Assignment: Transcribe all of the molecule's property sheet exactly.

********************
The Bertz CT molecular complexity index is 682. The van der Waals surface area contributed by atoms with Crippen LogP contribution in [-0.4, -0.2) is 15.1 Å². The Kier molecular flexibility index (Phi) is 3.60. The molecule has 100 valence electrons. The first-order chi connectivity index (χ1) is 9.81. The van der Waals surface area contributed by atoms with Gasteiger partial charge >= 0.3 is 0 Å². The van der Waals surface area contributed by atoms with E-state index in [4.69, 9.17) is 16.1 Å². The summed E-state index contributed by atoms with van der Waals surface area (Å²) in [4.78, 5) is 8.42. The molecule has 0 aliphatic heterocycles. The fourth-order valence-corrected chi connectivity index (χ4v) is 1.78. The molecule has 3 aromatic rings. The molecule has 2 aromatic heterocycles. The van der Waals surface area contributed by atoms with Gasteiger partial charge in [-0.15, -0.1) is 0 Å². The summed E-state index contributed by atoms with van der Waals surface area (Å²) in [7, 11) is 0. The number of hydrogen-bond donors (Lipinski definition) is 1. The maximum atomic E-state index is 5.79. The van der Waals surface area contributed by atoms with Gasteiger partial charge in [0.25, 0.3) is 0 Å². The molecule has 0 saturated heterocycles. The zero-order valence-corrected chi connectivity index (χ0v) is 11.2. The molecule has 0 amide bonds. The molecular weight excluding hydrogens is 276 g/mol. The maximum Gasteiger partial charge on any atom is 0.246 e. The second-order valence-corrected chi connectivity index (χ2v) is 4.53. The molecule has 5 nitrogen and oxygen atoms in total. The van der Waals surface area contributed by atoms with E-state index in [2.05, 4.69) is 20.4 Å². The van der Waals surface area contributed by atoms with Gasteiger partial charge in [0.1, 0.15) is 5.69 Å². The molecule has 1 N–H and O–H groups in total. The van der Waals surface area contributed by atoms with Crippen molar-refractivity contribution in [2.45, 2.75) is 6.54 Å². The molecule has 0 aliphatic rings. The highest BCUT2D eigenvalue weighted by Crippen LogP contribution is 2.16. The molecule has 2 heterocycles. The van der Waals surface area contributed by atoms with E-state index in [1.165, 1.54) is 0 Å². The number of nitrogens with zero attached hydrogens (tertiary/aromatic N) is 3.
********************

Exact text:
The Bertz CT molecular complexity index is 682. The van der Waals surface area contributed by atoms with Crippen LogP contribution in [-0.4, -0.2) is 15.1 Å². The Kier molecular flexibility index (Phi) is 3.60. The molecule has 100 valence electrons. The first-order chi connectivity index (χ1) is 9.81. The van der Waals surface area contributed by atoms with Gasteiger partial charge >= 0.3 is 0 Å². The van der Waals surface area contributed by atoms with E-state index in [4.69, 9.17) is 16.1 Å². The summed E-state index contributed by atoms with van der Waals surface area (Å²) in [4.78, 5) is 8.42. The molecule has 0 aliphatic heterocycles. The fourth-order valence-corrected chi connectivity index (χ4v) is 1.78. The molecule has 3 aromatic rings. The molecule has 2 aromatic heterocycles. The van der Waals surface area contributed by atoms with Gasteiger partial charge in [-0.15, -0.1) is 0 Å². The summed E-state index contributed by atoms with van der Waals surface area (Å²) in [7, 11) is 0. The number of hydrogen-bond donors (Lipinski definition) is 1. The maximum atomic E-state index is 5.79. The van der Waals surface area contributed by atoms with Gasteiger partial charge in [0.25, 0.3) is 0 Å². The molecule has 0 saturated heterocycles. The zero-order valence-corrected chi connectivity index (χ0v) is 11.2. The molecule has 0 amide bonds. The molecular weight excluding hydrogens is 276 g/mol. The maximum Gasteiger partial charge on any atom is 0.246 e. The second-order valence-corrected chi connectivity index (χ2v) is 4.53. The molecule has 5 nitrogen and oxygen atoms in total. The van der Waals surface area contributed by atoms with E-state index in [2.05, 4.69) is 20.4 Å². The van der Waals surface area contributed by atoms with Gasteiger partial charge in [0.1, 0.15) is 5.69 Å². The molecule has 1 N–H and O–H groups in total. The van der Waals surface area contributed by atoms with Crippen molar-refractivity contribution in [2.45, 2.75) is 6.54 Å². The molecule has 0 aliphatic rings. The highest BCUT2D eigenvalue weighted by Crippen LogP contribution is 2.16. The molecule has 2 heterocycles. The van der Waals surface area contributed by atoms with E-state index in [1.165, 1.54) is 0 Å². The number of nitrogens with zero attached hydrogens (tertiary/aromatic N) is 3.